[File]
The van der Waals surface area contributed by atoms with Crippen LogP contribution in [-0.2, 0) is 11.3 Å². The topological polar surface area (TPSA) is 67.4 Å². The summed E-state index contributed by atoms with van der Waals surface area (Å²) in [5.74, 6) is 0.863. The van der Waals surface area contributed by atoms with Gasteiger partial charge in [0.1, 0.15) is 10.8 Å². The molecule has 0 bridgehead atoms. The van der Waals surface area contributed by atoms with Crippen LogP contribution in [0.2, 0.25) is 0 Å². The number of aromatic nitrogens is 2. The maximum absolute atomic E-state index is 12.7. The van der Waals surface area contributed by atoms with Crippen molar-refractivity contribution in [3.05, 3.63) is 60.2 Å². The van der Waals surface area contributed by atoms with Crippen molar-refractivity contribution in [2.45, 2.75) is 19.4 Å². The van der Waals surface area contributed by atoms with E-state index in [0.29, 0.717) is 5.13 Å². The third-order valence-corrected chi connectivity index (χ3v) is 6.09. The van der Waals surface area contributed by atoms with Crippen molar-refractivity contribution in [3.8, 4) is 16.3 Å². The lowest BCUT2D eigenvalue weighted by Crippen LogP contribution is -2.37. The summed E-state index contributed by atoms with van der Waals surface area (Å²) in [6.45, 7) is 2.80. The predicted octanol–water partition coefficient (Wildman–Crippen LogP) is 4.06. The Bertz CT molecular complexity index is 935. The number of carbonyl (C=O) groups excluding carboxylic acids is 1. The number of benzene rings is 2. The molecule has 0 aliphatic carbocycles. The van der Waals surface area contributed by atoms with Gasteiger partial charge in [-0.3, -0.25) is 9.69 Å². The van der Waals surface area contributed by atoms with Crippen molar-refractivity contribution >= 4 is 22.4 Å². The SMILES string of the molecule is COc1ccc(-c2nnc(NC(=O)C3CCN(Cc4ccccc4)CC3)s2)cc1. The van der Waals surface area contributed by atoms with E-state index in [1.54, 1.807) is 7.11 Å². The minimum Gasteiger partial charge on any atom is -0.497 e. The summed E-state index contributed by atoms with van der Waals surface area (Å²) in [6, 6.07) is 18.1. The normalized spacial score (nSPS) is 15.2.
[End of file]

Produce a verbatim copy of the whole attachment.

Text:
The van der Waals surface area contributed by atoms with Crippen LogP contribution in [-0.2, 0) is 11.3 Å². The topological polar surface area (TPSA) is 67.4 Å². The summed E-state index contributed by atoms with van der Waals surface area (Å²) in [5.74, 6) is 0.863. The van der Waals surface area contributed by atoms with Gasteiger partial charge in [0.1, 0.15) is 10.8 Å². The molecule has 0 bridgehead atoms. The van der Waals surface area contributed by atoms with Crippen LogP contribution in [0.2, 0.25) is 0 Å². The number of aromatic nitrogens is 2. The maximum absolute atomic E-state index is 12.7. The van der Waals surface area contributed by atoms with Crippen molar-refractivity contribution in [3.05, 3.63) is 60.2 Å². The van der Waals surface area contributed by atoms with Crippen molar-refractivity contribution in [2.45, 2.75) is 19.4 Å². The van der Waals surface area contributed by atoms with E-state index in [0.29, 0.717) is 5.13 Å². The third-order valence-corrected chi connectivity index (χ3v) is 6.09. The van der Waals surface area contributed by atoms with Crippen molar-refractivity contribution in [3.8, 4) is 16.3 Å². The lowest BCUT2D eigenvalue weighted by Crippen LogP contribution is -2.37. The summed E-state index contributed by atoms with van der Waals surface area (Å²) in [6.45, 7) is 2.80. The predicted octanol–water partition coefficient (Wildman–Crippen LogP) is 4.06. The Bertz CT molecular complexity index is 935. The number of carbonyl (C=O) groups excluding carboxylic acids is 1. The number of benzene rings is 2. The molecule has 0 aliphatic carbocycles. The van der Waals surface area contributed by atoms with Gasteiger partial charge in [-0.3, -0.25) is 9.69 Å². The van der Waals surface area contributed by atoms with Crippen molar-refractivity contribution >= 4 is 22.4 Å². The SMILES string of the molecule is COc1ccc(-c2nnc(NC(=O)C3CCN(Cc4ccccc4)CC3)s2)cc1. The van der Waals surface area contributed by atoms with E-state index in [1.54, 1.807) is 7.11 Å². The minimum Gasteiger partial charge on any atom is -0.497 e. The summed E-state index contributed by atoms with van der Waals surface area (Å²) in [6, 6.07) is 18.1. The normalized spacial score (nSPS) is 15.2.